When you have spent the majority of your education and free time rehearsing and training with actors you tend to find that there are a few you keep meeting over and over, this is because they are hitting the criteria of a stereotype for an Actor. Here are a few types of Actors I have had the joy of meeting (this is not meant to offend this is just a bit of fun)
1. The Theorist
‘It was good, but….’tend to be the first words that the theorist will say after watching a performance, giving constructive criticism, usually followed by ‘It was an interesting choice’ or ‘It’s just not at all what I expected.’ As annoying as this habit is they tend to right 99% of the time and they don’t mean anything by it, it’s just their opinion, and it’s valid as the Theorist genuinely knows what they are talking about, they are the quieter ones that spent their time at University actually doing the recommended reading and you can’t complain too much considering they are so genuine and when it’s done with grace and tact unlike….
2. The Pretentious One
For some reason, the Pretentious One feels that it is necessary to rip out obscure theatrical quotes and references at really inconvenient times for no other reason than wanting to draw attention to themselves. They’ll say something abstract and then just pray that you turn around and ask them where the quote was from so they can then continue to figuratively flap all over you and your ignorance. And of course they know everyone, but what use is knowing people if you can’t name drop. It doesn’t matter who wrote, directed or performed in the play. That is their claim to fame. The playwright could be an unknown, obscure Swedish hypnotist that grew up in West Africa and yet you would still hear, ‘Oh, them? We studied together/worked on a show together/had a thing once.’ Sure you did, buddy.
3. The Free Spirit
Ah the free spirit, they are a breath of fresh air because they love life! They are the drama student that never grew up. More often or not they are the life and soul of the party and they embrace everything, they also tend to be impulsive by dying hair, getting new piercings/tattoos on a whim. They dance across the room or start singing because the moment felt right and they couldn’t contain themselves. This person has creativity naturally flow through them, and this makes them the perfect person to work with.
4. The Druggie/Drunk
Narcotics tend to full this persons creativity, they often found at the local open mic nights testing their new material, which to be fair, is always pure genius. Even though their breath is boozy, their manner can be arrogant and they speak in an endless trail of unnecessary theatrical jargon, they are impossible to resist, I kind of want to shut them up by violently smashing my lips against theirs. As much as I hate that stupid blazer that smells like jaga and old people, I kind of want to rip it off and see the remnants heaped helplessly on my bedroom floor. Even though they criticise everything I do, I kind of wish they were naked while doing so.
5. The Diva
The Diva views the world as her oyster and herself as its pearl, the crowning achievement of the evolutionary process. She craves attention and she will have people look at her no matter what, she will achieve this by singing at the top of her lungs when nobody hummed a tune or creating a very melodramatic scene where she accuses the customer designer of trying to sabotage her performance because the dress a quarter inch too long. (Yes I have seen that happen) If the Diva isn’t happy, nobody is.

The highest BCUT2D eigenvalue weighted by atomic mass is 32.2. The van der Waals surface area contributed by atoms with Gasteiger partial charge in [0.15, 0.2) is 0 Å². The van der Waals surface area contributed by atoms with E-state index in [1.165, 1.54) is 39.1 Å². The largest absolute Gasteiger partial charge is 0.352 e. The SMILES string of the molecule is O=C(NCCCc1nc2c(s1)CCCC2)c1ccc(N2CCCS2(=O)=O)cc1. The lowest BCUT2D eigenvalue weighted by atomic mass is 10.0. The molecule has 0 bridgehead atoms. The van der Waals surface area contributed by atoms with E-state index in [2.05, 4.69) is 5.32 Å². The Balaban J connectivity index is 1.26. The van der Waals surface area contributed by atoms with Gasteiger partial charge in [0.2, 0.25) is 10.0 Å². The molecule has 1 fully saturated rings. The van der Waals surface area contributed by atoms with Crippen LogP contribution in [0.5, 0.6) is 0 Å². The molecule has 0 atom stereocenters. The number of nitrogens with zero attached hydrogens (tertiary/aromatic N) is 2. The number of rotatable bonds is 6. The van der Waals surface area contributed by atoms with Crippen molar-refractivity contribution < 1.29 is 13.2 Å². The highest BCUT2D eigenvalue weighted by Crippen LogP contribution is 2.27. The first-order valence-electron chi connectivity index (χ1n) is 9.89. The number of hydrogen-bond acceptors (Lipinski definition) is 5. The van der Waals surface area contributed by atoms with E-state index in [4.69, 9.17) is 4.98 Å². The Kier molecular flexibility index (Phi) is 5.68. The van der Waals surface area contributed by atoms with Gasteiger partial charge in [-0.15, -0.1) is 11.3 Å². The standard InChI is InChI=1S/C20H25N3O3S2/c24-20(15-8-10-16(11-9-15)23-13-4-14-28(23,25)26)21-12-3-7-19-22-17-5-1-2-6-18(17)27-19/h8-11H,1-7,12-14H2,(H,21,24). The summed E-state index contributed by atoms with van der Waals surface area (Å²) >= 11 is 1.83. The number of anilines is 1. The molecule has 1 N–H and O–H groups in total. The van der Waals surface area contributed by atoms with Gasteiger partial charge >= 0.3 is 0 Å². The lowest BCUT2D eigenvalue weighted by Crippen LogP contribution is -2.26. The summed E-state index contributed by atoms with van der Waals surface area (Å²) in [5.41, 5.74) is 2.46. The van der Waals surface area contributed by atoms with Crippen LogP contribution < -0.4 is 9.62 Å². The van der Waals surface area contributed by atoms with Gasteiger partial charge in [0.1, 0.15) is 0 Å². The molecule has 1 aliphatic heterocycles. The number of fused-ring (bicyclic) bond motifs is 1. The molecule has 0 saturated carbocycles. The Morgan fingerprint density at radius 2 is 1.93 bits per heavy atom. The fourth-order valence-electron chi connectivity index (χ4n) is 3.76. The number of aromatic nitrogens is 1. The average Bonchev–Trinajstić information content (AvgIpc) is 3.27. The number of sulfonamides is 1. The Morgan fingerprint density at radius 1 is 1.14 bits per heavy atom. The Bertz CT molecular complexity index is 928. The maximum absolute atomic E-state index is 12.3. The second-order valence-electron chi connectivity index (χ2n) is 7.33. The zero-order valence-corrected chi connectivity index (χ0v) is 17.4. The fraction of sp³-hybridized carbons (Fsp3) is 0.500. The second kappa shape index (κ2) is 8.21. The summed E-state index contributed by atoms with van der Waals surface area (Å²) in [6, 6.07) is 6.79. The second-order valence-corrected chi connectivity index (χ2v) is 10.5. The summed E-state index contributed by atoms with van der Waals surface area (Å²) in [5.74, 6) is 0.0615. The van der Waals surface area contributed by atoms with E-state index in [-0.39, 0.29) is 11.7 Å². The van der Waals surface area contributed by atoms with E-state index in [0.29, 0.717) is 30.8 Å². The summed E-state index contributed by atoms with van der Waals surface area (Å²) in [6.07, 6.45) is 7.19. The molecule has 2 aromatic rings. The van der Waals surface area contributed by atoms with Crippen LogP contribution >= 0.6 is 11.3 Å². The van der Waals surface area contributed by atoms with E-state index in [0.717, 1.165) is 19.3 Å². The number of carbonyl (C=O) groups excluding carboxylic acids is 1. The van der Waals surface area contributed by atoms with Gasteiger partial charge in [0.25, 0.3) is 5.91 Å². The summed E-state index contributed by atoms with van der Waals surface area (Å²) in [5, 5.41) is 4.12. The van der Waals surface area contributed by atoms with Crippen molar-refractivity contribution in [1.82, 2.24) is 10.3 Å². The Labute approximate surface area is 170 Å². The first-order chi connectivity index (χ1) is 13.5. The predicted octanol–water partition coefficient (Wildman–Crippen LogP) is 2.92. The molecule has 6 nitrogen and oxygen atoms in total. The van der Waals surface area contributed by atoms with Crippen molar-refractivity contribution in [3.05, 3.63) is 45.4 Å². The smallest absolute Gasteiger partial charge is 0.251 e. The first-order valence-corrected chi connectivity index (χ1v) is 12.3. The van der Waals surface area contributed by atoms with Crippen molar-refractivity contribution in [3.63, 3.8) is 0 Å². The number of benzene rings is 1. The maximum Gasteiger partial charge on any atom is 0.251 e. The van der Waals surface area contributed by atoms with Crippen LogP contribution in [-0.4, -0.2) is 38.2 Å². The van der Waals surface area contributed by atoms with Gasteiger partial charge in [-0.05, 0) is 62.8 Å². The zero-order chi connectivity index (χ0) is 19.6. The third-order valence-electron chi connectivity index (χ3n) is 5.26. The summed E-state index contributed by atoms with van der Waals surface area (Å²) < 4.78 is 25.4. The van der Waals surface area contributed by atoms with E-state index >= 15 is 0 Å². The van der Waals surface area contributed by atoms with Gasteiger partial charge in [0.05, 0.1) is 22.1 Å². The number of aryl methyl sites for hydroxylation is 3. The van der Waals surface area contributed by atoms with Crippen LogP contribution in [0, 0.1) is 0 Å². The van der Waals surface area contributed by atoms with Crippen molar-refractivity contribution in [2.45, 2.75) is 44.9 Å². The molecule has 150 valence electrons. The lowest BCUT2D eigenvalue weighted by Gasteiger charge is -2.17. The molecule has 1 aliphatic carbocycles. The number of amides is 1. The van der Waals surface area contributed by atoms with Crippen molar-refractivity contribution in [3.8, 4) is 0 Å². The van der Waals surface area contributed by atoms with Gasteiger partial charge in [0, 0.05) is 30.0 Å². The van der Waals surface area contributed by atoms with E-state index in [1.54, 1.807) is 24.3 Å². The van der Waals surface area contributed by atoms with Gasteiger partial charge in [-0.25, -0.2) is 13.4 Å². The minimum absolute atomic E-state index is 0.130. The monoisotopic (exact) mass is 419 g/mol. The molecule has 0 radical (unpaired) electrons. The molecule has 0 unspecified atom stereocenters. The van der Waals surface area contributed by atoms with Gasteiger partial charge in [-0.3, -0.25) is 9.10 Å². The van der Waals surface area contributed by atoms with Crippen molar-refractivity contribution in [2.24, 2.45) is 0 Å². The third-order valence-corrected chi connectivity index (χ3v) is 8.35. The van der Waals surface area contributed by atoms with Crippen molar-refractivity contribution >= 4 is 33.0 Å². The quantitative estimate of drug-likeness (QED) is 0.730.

6. The Brooding Artiste
He is generally an actor, occasionally a director or playwright, never a techie. Plagued by existential angst, the Brooding Artiste has a hyper-romantic view of the cosmos. He has been known to sabotage his personal relationships because he can’t reconcile his romanticized notions of how things ought to be with the prosaic reality of dealing with another deeply flawed human being. Although the Brooding Artiste tends to drink too much and write poetry alone in his room to still the raging maelstrom of his thoughts, he is one of the most intelligent, compassionate, well-intentioned, and trustworthy people you will encounter in theatre.
7. The Charming Sociopath
The Charming Sociopath’s twin goals in life are to get ahead and to get laid. If he can do both simultaneously, the better. He is remorseless in his seduction methods: Facebook-friending 17-year-old stagehands, spouting bullshit about Brecht and Ionesco that he just looked up on Wikipedia that morning, and serenading young and susceptible ensemble members with romantic ballads. His eyes are bloodshot from excessive weed use and he has elevated the one-night stand to an art form.
8. The Class Act
The Class Act is a performer as talented as he is humble and an endangered species amongst actors; you are more likely to encounter a unicorn grazing in the green room than a Class Act. The Class Act is both extraordinarily gifted as an artist and extraordinarily likable as a human being. He is that mythical creature who learns his lines, takes his notes without complaint, hangs up his costumes, thanks his stage manager and never misses a cue. He has no idea how spectacular he really is he considers himself an average actor and puzzles over his raving reviews, feeling in no way deserving of any of them. The single most trustworthy and admirable figure in theatre, the Class Act somehow manages to hold down a full-time job, maintain a stable family life, accumulate numerous acting awards and maintain emotional equilibrium.
Alas it is true, I do love me a group of Actors. Theatre people, as a general rule, are walking caricatures of themselves, complete with idiosyncrasies that would put an Oscar Wilde character to shame. What theatre would be complete without some of these characters to make the drama behind the scenes almost as worthwhile as what you see on stage xxx